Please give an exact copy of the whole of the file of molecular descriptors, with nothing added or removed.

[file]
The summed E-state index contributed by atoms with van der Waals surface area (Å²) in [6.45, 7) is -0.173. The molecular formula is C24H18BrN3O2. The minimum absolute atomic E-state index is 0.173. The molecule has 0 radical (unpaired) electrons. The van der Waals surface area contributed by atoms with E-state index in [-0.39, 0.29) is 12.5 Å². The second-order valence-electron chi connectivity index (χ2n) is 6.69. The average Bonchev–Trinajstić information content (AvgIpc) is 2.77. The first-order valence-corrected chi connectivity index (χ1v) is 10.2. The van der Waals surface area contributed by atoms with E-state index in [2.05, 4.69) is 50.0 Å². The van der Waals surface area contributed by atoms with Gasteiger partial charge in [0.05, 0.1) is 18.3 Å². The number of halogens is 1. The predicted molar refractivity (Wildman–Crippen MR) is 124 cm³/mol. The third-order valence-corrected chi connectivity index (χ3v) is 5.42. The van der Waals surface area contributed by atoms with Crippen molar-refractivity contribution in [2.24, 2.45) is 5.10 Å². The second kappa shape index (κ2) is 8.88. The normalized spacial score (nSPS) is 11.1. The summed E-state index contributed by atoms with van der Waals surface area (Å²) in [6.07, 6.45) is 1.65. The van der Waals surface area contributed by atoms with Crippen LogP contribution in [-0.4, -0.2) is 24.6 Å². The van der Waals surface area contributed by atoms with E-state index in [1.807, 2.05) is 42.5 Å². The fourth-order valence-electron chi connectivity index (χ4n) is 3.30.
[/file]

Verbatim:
The summed E-state index contributed by atoms with van der Waals surface area (Å²) in [6.45, 7) is -0.173. The molecular formula is C24H18BrN3O2. The minimum absolute atomic E-state index is 0.173. The molecule has 0 radical (unpaired) electrons. The van der Waals surface area contributed by atoms with E-state index in [-0.39, 0.29) is 12.5 Å². The second-order valence-electron chi connectivity index (χ2n) is 6.69. The average Bonchev–Trinajstić information content (AvgIpc) is 2.77. The first-order valence-corrected chi connectivity index (χ1v) is 10.2. The van der Waals surface area contributed by atoms with E-state index in [2.05, 4.69) is 50.0 Å². The van der Waals surface area contributed by atoms with Gasteiger partial charge in [0.05, 0.1) is 18.3 Å². The number of halogens is 1. The predicted molar refractivity (Wildman–Crippen MR) is 124 cm³/mol. The third-order valence-corrected chi connectivity index (χ3v) is 5.42. The van der Waals surface area contributed by atoms with Crippen molar-refractivity contribution in [2.24, 2.45) is 5.10 Å². The second kappa shape index (κ2) is 8.88. The normalized spacial score (nSPS) is 11.1. The summed E-state index contributed by atoms with van der Waals surface area (Å²) in [6.07, 6.45) is 1.65. The van der Waals surface area contributed by atoms with Crippen LogP contribution in [-0.4, -0.2) is 24.6 Å². The van der Waals surface area contributed by atoms with E-state index in [1.807, 2.05) is 42.5 Å². The fourth-order valence-electron chi connectivity index (χ4n) is 3.30.